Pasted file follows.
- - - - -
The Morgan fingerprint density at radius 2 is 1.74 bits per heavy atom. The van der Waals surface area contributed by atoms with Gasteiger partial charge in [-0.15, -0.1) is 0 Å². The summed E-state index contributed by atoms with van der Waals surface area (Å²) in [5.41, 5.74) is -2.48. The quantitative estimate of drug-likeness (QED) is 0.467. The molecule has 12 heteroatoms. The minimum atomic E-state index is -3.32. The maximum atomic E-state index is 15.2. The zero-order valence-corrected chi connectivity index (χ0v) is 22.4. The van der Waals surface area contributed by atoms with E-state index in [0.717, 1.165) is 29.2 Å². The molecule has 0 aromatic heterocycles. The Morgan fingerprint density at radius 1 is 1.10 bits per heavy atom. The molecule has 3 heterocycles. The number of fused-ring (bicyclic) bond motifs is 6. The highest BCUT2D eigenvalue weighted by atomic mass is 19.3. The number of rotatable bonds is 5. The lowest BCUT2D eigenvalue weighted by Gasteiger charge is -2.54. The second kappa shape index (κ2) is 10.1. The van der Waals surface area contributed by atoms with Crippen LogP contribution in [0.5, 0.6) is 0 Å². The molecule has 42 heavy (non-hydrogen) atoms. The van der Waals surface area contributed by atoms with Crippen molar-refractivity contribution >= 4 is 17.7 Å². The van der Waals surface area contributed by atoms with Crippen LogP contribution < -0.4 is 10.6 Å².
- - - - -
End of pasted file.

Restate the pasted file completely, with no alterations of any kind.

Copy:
The Morgan fingerprint density at radius 2 is 1.74 bits per heavy atom. The van der Waals surface area contributed by atoms with Gasteiger partial charge in [-0.15, -0.1) is 0 Å². The summed E-state index contributed by atoms with van der Waals surface area (Å²) in [5.41, 5.74) is -2.48. The quantitative estimate of drug-likeness (QED) is 0.467. The molecule has 12 heteroatoms. The minimum atomic E-state index is -3.32. The maximum atomic E-state index is 15.2. The zero-order valence-corrected chi connectivity index (χ0v) is 22.4. The van der Waals surface area contributed by atoms with E-state index in [0.717, 1.165) is 29.2 Å². The molecule has 0 aromatic heterocycles. The Morgan fingerprint density at radius 1 is 1.10 bits per heavy atom. The molecule has 3 heterocycles. The number of fused-ring (bicyclic) bond motifs is 6. The highest BCUT2D eigenvalue weighted by atomic mass is 19.3. The number of rotatable bonds is 5. The lowest BCUT2D eigenvalue weighted by Gasteiger charge is -2.54. The second kappa shape index (κ2) is 10.1. The van der Waals surface area contributed by atoms with Crippen LogP contribution in [0.5, 0.6) is 0 Å². The molecule has 42 heavy (non-hydrogen) atoms. The van der Waals surface area contributed by atoms with Crippen molar-refractivity contribution >= 4 is 17.7 Å². The van der Waals surface area contributed by atoms with Crippen LogP contribution < -0.4 is 10.6 Å².